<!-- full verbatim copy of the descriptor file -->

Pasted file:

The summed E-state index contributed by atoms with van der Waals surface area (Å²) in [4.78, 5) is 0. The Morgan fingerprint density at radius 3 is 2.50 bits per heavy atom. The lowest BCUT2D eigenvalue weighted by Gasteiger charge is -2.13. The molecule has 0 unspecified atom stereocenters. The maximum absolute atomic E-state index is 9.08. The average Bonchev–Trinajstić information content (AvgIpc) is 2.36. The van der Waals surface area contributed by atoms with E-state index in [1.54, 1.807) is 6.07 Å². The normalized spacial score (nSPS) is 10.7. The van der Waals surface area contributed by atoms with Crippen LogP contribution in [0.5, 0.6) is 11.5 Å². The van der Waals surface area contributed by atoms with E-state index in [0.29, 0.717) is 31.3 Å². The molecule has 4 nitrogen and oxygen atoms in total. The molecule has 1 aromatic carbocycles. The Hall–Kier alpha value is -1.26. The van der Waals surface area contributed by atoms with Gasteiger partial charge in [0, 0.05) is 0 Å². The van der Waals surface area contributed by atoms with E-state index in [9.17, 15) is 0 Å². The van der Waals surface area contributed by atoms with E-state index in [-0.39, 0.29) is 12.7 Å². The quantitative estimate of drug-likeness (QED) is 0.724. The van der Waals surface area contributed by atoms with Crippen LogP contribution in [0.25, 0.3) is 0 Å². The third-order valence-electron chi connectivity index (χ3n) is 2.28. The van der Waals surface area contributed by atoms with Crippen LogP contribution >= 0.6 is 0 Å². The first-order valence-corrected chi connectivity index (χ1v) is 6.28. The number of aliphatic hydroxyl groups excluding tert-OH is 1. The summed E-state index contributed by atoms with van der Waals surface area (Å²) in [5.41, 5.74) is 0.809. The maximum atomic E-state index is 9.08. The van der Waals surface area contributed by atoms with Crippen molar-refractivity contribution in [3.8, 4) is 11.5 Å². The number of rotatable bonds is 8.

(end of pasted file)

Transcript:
The summed E-state index contributed by atoms with van der Waals surface area (Å²) in [4.78, 5) is 0. The Morgan fingerprint density at radius 3 is 2.50 bits per heavy atom. The lowest BCUT2D eigenvalue weighted by Gasteiger charge is -2.13. The molecule has 0 unspecified atom stereocenters. The maximum absolute atomic E-state index is 9.08. The average Bonchev–Trinajstić information content (AvgIpc) is 2.36. The van der Waals surface area contributed by atoms with E-state index in [1.54, 1.807) is 6.07 Å². The normalized spacial score (nSPS) is 10.7. The van der Waals surface area contributed by atoms with Crippen LogP contribution in [0.5, 0.6) is 11.5 Å². The van der Waals surface area contributed by atoms with E-state index in [0.29, 0.717) is 31.3 Å². The molecule has 4 nitrogen and oxygen atoms in total. The molecule has 1 aromatic carbocycles. The Hall–Kier alpha value is -1.26. The van der Waals surface area contributed by atoms with Gasteiger partial charge in [0, 0.05) is 0 Å². The van der Waals surface area contributed by atoms with E-state index in [9.17, 15) is 0 Å². The van der Waals surface area contributed by atoms with E-state index in [-0.39, 0.29) is 12.7 Å². The quantitative estimate of drug-likeness (QED) is 0.724. The van der Waals surface area contributed by atoms with Crippen LogP contribution in [0.25, 0.3) is 0 Å². The third-order valence-electron chi connectivity index (χ3n) is 2.28. The van der Waals surface area contributed by atoms with Crippen LogP contribution >= 0.6 is 0 Å². The first-order valence-corrected chi connectivity index (χ1v) is 6.28. The number of aliphatic hydroxyl groups excluding tert-OH is 1. The summed E-state index contributed by atoms with van der Waals surface area (Å²) in [5.41, 5.74) is 0.809. The maximum atomic E-state index is 9.08. The van der Waals surface area contributed by atoms with Crippen molar-refractivity contribution in [3.8, 4) is 11.5 Å². The number of rotatable bonds is 8.